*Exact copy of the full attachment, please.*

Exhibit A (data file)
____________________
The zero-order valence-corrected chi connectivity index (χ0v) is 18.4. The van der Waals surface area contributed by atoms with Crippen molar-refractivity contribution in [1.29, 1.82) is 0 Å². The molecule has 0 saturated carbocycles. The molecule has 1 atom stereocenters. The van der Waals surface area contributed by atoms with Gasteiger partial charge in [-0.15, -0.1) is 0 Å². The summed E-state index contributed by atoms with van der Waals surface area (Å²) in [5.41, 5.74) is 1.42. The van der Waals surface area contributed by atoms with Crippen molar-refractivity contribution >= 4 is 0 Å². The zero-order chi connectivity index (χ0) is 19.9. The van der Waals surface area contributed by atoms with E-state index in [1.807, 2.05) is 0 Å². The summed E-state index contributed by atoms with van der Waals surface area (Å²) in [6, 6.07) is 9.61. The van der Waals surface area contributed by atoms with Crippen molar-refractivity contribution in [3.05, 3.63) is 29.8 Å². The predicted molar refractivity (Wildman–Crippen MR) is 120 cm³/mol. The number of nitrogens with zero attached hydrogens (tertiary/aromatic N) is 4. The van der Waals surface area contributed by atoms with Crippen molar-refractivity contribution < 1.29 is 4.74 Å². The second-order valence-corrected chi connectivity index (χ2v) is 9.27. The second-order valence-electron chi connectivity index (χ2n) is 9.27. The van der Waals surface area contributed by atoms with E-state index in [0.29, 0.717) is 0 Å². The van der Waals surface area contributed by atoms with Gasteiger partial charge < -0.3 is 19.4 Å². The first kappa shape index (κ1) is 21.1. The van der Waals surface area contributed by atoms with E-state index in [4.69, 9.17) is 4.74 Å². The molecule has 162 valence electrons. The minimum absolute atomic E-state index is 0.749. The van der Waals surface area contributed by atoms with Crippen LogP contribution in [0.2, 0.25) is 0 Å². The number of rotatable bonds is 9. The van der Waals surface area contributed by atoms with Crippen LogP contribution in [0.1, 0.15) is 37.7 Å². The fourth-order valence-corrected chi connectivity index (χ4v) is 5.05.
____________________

The zero-order valence-corrected chi connectivity index (χ0v) is 18.4. The van der Waals surface area contributed by atoms with Crippen molar-refractivity contribution in [1.29, 1.82) is 0 Å². The molecule has 0 saturated carbocycles. The molecule has 1 atom stereocenters. The van der Waals surface area contributed by atoms with Gasteiger partial charge in [-0.15, -0.1) is 0 Å². The summed E-state index contributed by atoms with van der Waals surface area (Å²) in [5.41, 5.74) is 1.42. The van der Waals surface area contributed by atoms with Crippen molar-refractivity contribution >= 4 is 0 Å². The zero-order chi connectivity index (χ0) is 19.9. The van der Waals surface area contributed by atoms with E-state index in [1.807, 2.05) is 0 Å². The summed E-state index contributed by atoms with van der Waals surface area (Å²) in [6, 6.07) is 9.61. The van der Waals surface area contributed by atoms with Crippen molar-refractivity contribution in [3.05, 3.63) is 29.8 Å². The predicted molar refractivity (Wildman–Crippen MR) is 120 cm³/mol. The number of nitrogens with zero attached hydrogens (tertiary/aromatic N) is 4. The van der Waals surface area contributed by atoms with Crippen molar-refractivity contribution < 1.29 is 4.74 Å². The second-order valence-corrected chi connectivity index (χ2v) is 9.27. The second-order valence-electron chi connectivity index (χ2n) is 9.27. The van der Waals surface area contributed by atoms with E-state index in [0.29, 0.717) is 0 Å². The van der Waals surface area contributed by atoms with Gasteiger partial charge < -0.3 is 19.4 Å². The first kappa shape index (κ1) is 21.1. The van der Waals surface area contributed by atoms with E-state index in [4.69, 9.17) is 4.74 Å². The molecule has 162 valence electrons. The minimum absolute atomic E-state index is 0.749. The van der Waals surface area contributed by atoms with Crippen LogP contribution in [0.2, 0.25) is 0 Å². The number of rotatable bonds is 9. The van der Waals surface area contributed by atoms with Crippen LogP contribution in [0.1, 0.15) is 37.7 Å². The fourth-order valence-corrected chi connectivity index (χ4v) is 5.05.